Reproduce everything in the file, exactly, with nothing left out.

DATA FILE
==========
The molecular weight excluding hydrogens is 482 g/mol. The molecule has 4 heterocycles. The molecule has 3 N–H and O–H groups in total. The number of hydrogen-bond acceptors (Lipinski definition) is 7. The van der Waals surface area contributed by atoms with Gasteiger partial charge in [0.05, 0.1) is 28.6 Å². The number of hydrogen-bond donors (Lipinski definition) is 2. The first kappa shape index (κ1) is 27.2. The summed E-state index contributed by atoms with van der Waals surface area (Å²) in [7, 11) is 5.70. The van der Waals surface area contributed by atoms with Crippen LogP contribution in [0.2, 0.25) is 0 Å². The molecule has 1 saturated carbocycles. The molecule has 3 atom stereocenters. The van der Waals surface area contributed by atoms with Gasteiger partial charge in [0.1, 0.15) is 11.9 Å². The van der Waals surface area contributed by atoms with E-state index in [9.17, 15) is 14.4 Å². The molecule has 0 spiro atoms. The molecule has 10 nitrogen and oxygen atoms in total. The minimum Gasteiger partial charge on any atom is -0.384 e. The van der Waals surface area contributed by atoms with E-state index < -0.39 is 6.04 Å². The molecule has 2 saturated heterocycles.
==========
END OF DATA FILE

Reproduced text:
The molecular weight excluding hydrogens is 482 g/mol. The molecule has 4 heterocycles. The molecule has 3 N–H and O–H groups in total. The number of hydrogen-bond acceptors (Lipinski definition) is 7. The van der Waals surface area contributed by atoms with Gasteiger partial charge in [0.05, 0.1) is 28.6 Å². The number of hydrogen-bond donors (Lipinski definition) is 2. The first kappa shape index (κ1) is 27.2. The summed E-state index contributed by atoms with van der Waals surface area (Å²) in [7, 11) is 5.70. The van der Waals surface area contributed by atoms with Crippen LogP contribution in [0.2, 0.25) is 0 Å². The molecule has 1 saturated carbocycles. The molecule has 3 atom stereocenters. The van der Waals surface area contributed by atoms with Gasteiger partial charge in [0.1, 0.15) is 11.9 Å². The van der Waals surface area contributed by atoms with E-state index in [9.17, 15) is 14.4 Å². The molecule has 0 spiro atoms. The molecule has 10 nitrogen and oxygen atoms in total. The minimum Gasteiger partial charge on any atom is -0.384 e. The van der Waals surface area contributed by atoms with E-state index < -0.39 is 6.04 Å². The molecule has 2 saturated heterocycles.